The Georgian Barman Association was first established in 2002 by its current president, Jako Jorjadze (pictured). Jorjadze got active in the bartending profession as a young man in the 70s, spending over 45 years of his life in the Georgian bartending community. He currently teaches Tbilisi International School of Hotel Management.
Georgia is traditionally a country where the wine culture is tightly bound with culture and the Georgian national religious heritage. It is daily practice for families throughout Georgia to grow their own grapes and produce wine spirits. Wine lovers around the globe have a lot to thank Georgia for, as it is widely believed that this the country where wine production first began, over 8000 years ago. In fact, the word “wine” is derived from “gvino,” the Georgian word for wine. Archaeological remains suggest that as early as 8000 BC pressed grapes were being placed in quevri (also known as kvevri), underground clay jars in which the grape juice was fermented during the winter. The Georgian wine culture offers over 500 species of grape today , a larger diversity than anywhere else in the golbal wine culture, with around 40 of these grape varieties being used in today’s commercial wine production.
During a recent encounter with Jako Jorjadze in Fenbruary 2019, in the Black Sea resort Batumi, reps from CocktailBook were able to interview Jako Jorjadze.
How would you like to see bartending in your country improve?
The demand for bartenders in Georgia depends on their skills and knowledge, but being skilled and experienced alone is no guarantee for delivering professional bartenders. There must also be a demand from Georgian entrepreneurs to select the best professional bartenders in industry. Accordingly, the work should be adequately paid. That’s what we would like to see in our country, dedicated employers co-operating with professional bartenders.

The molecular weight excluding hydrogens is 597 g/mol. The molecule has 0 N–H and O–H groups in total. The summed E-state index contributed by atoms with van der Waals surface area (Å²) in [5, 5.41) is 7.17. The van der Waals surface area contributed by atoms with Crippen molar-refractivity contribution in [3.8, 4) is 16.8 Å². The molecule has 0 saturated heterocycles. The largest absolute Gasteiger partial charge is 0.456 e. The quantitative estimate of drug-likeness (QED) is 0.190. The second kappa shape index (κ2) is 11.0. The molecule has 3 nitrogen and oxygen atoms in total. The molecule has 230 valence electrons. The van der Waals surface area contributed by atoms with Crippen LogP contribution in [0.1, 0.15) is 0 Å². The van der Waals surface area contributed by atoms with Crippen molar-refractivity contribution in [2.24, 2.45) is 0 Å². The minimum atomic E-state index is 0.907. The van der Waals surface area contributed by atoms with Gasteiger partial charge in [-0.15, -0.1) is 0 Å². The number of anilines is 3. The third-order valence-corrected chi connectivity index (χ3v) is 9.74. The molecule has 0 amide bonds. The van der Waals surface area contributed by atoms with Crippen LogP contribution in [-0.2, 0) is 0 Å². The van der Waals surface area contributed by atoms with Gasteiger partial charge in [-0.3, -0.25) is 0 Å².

How is your guild working to improve the standard of bartending?
Till 2002 there were no training facilities for young bartenders in Georgia. It was a long and challenging way to establish the culture of the bartending profession in the Georgia hospitality-industry. Today the occupation of the bartender is taught in GBA’s School of Bartending. As a result of collaborating with the Ministry Of Education and Science of Georgia the profession is now shown in three colleges across Georgia with ex-students now teaching young bartenders. Participation in competitions and similar events with our colleagues from neighboring countries like Armenia, Azerbaijan, Russia, and Ukraine motivated me some years ago to seek co-operation with the International Bartenders Association.
GBA joined IBA during the its annual Congress of 2015, in Sofia. Our membership provides my members with an opportunity to witness international bartending events all over the globe, and it’s a huge motivation for our local bartenders to progress.